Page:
The matrix curve (0.02, 0.2, 0.4, 1, and 5 mg/kg) can be obtained by adding five standard working solutions to the blank sample matrix solution, with other conditions being the same as for the standard curve. When the signal-to-noise ratio was 3 (Lubomirsky et al., 2016), the concentration was at the limits of detection (LODs). The LODs for fomesafen and quizalofop-p-ethyl (Table 2) were 0.002 and 0.001 mg/kg, respectively. When the signal-to-noise ratio was 10 (Liu et al., 2010), the limits of quantification (LOQs) were obtained. The LOQs for fomesafen and quizalofop-p-ethyl (Table 2) were estimated to be 0.005 and 0.003 mg/kg, respectively. The LOQs for all analytes were well below the MRL default values mentioned above.
Table 2. Matrix solution regression equation, LODs and LOQs.
|Analyte||Regression equation||R2||LOD (mg/kg)||LOQ (mg/kg)|
|Fomesafen||y = 55.95x + 9.82||0.9992||0.002||0.005|
|Quizalofop-p-ethyl||y = 81.10x + 6.98||0.9993||0.001||0.003|
Matrix effect (ME) is the effect of compounds other than the target compounds on the response value of the target compounds. In order to improve the accuracy of the determination of target compounds, it is necessary to evaluate the matrix effect. The ME was evaluated by comparing the slope of the matrix curve with those obtained from the solvent curves (Kruve et al., 2008). The results in Table 3 showed that ME was close to 1, meaning that fomesafen and quizalofop-p-ethyl were affected by the matrix effect only to a small extent.
Table 3. Matrix effect of five beans.
|Analyte||Matrix||Regression equation||R2||Slope ratio (matrix/solvent)|
|Fomesafen||Azuki bean||y = 55.95x + 9.82||0.9992||1.09|
|Soybean||y = 54.22x + 5.16||0.9995||1.06|
|Mung bean||y = 56.27x + 8.23||0.9993||1.10|
|Black soybean||y = 53.71x + 4.26||0.9998||1.05|
|Kidney bean||y = 52.17x + 6.72||0.9991||1.02|
|Quizalofop-p-ethyl||Azuki bean||y = 81.10x + 6.98||0.9993||1.10|
|Soybean||y = 82.02x + 8.93||0.9996||1.11|
|Mung bean||y = 77.33x + 5.83||0.9991||1.05|
|Black soybean||y = 75.86x + 9.31||0.9998||1.03|
|Kidney bean||y = 80.28x + 6.35||0.9992||1.09|
Figure 11 shows the chromatogram of the blank sample and the spiked sample. The accuracy and the precision of the experimental method are generally expressed by determining the spiked recovery rates of the samples. Intra-day precision was determined on red azuki bean samples spiked with concentrations of 0.02, 0.2, and 2 mg/kg five times a day. For inter-day precision, three azuki bean samples spiked at concentrations specified above were measured once a day for five consecutive days. The precision of the method was obtained by calculating RSD (Table 4). The recovery rates ranged from 97.1 to 116.2% and RSD from 0.17 to 3.79%. The accuracy was therefore adequate for meeting the requirements.
Figure 11. Chromatograms of spiked and blank samples (1 is fomesafen and 2 is quizalofop-p-ethyl). Conditions: flow rate = 1 mL/min; acetonitrile (ACN):acidified water = 70:30; sample volume = 20 μL; extraction solvent = 15 mL ACN:acetic acid (99:1, v/v); extraction time = 2 min; amount of NaCl = 0.3 g; absorbent = 12.5 mg C18 + 12.5 mg PSA.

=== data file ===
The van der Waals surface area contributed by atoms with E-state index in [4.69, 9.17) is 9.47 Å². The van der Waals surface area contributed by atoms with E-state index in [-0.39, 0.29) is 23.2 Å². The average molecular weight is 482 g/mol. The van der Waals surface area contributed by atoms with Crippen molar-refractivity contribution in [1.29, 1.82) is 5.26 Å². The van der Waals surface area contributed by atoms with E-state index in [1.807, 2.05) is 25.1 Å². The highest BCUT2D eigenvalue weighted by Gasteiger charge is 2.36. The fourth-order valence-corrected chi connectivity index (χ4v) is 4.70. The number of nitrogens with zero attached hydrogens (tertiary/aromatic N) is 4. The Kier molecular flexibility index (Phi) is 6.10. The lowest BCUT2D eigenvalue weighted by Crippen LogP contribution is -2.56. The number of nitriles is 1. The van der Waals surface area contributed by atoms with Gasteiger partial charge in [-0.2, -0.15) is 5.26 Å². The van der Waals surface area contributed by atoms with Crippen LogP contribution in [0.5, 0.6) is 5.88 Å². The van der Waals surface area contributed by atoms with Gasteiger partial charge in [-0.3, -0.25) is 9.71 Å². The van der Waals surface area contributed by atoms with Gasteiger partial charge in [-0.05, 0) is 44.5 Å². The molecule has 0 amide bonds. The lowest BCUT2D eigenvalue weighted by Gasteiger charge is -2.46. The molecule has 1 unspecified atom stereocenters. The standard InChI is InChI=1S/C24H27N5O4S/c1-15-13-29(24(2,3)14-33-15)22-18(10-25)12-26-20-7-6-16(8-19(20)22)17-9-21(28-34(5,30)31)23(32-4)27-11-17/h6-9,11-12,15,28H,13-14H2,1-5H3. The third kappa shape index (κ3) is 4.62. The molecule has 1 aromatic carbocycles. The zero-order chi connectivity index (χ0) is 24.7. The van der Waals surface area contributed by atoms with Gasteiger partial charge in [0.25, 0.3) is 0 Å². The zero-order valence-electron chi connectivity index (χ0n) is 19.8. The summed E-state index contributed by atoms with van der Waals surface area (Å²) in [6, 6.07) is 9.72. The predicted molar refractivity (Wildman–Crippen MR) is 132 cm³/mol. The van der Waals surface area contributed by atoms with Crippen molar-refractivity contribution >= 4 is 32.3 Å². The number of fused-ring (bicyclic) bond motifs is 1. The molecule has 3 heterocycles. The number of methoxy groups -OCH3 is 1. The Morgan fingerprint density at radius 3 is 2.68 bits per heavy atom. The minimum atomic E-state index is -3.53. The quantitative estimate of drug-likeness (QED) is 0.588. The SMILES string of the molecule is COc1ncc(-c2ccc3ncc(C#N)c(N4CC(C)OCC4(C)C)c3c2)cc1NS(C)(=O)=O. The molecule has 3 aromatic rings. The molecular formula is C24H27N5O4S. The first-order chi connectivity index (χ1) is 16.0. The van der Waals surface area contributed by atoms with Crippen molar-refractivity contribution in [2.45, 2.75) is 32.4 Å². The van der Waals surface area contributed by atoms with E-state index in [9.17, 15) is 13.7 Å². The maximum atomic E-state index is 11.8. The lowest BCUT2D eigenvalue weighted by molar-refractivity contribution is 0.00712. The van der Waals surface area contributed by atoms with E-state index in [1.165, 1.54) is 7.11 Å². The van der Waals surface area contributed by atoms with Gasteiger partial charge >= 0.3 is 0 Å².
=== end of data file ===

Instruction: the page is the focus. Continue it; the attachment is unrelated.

Table 4. Recoveries and RSDs for fomesafen and quizalofop-p-ethyl in azuki bean.
|Added (mg/kg)||Inter-day (n = 5)||Intra-day (n = 5)|
|Recovery (%)||RSD (%)||Recovery (%)||RSD (%)|
The feasibility of the method was evaluated by measuring the recovery rate of market bean samples (azuki bean, soybean, mung bean, black bean, and kidney bean) spiked with concentrations of 0.02, 0.2, and 2 mg/kg. As shown in Table 5, the recoveries of analytes ranged from 92.4 to 117.8% and RSD from 0.35 to 4.36%. The experimental results showed that the method was applicable and effective. The nonspiked market samples of these five bean species were tested by the same method, and no pesticide residues were found.
Table 5. Analytical results for fomesafen and quizalofop-p-ethyl in spiked samples of five bean species.
|Recovery (%)||RSD (%)||Recovery (%)||RSD (%)|
The comparison between the detection method, which used ACN:acetic acid as the extractant, and the reference method, which used ACN and water, is shown in Table 6. In the reference method, the amount of C18 was twice that of what we used, and the amount of PSA was 16 times that of what we used. Although increasing the amount of PSA can achieve a better purification effect, PSA absorbs fomesafen. Hence, we could not use too much PSA in our method. Compared with the HPLC-MS/MS method in the reference, the HPLC-DAD method established in this study is cost-effective and is more convenient for the detection of herbicide residues in beans in a nonspecialized laboratory.
Table 6. Comparison of the present method with the reference method.
|Herbicides||Benazolin-ethyl and quizalofop-p-ethyl||Fomesafen and quizalofop-p-ethyl|
|Extraction Solvent||10 mL acetonitrile and 5 mL water||15 mL acetonitrile:acetic acid (99:1, v/v)|
|Adsorbent||200 mg PSA + 50 mg C18||12.5 mg C18 + 12.5 mg PSA|
|References||Guan and Zhang, 2013||This work|
A modified QuEChERS method followed by HPLC-DAD analysis was established to detect the herbicides, fomesafen and quizalofop-p-ethyl, in various bean species. The recovery, RSD, LODs, and LOQs of the method all meet the requirements. This method is suitable for most laboratories, with fast preparation and detection speed, low cost, and small consumption of reagents. The detection method proposed in this paper has the potential to be used successfully in the practical detection of herbicides in bean samples.
This study was funded by (1) the Department of Education, Heilongjiang Province (grant number  No. 4), (20 the National Key R&D Program of China (2018YFE0206300 and 2018YFE0206300-10), and (3) the Heilongjiang Bayi Agricultural University (TDJH201806).
The authors report no conflicts of interest.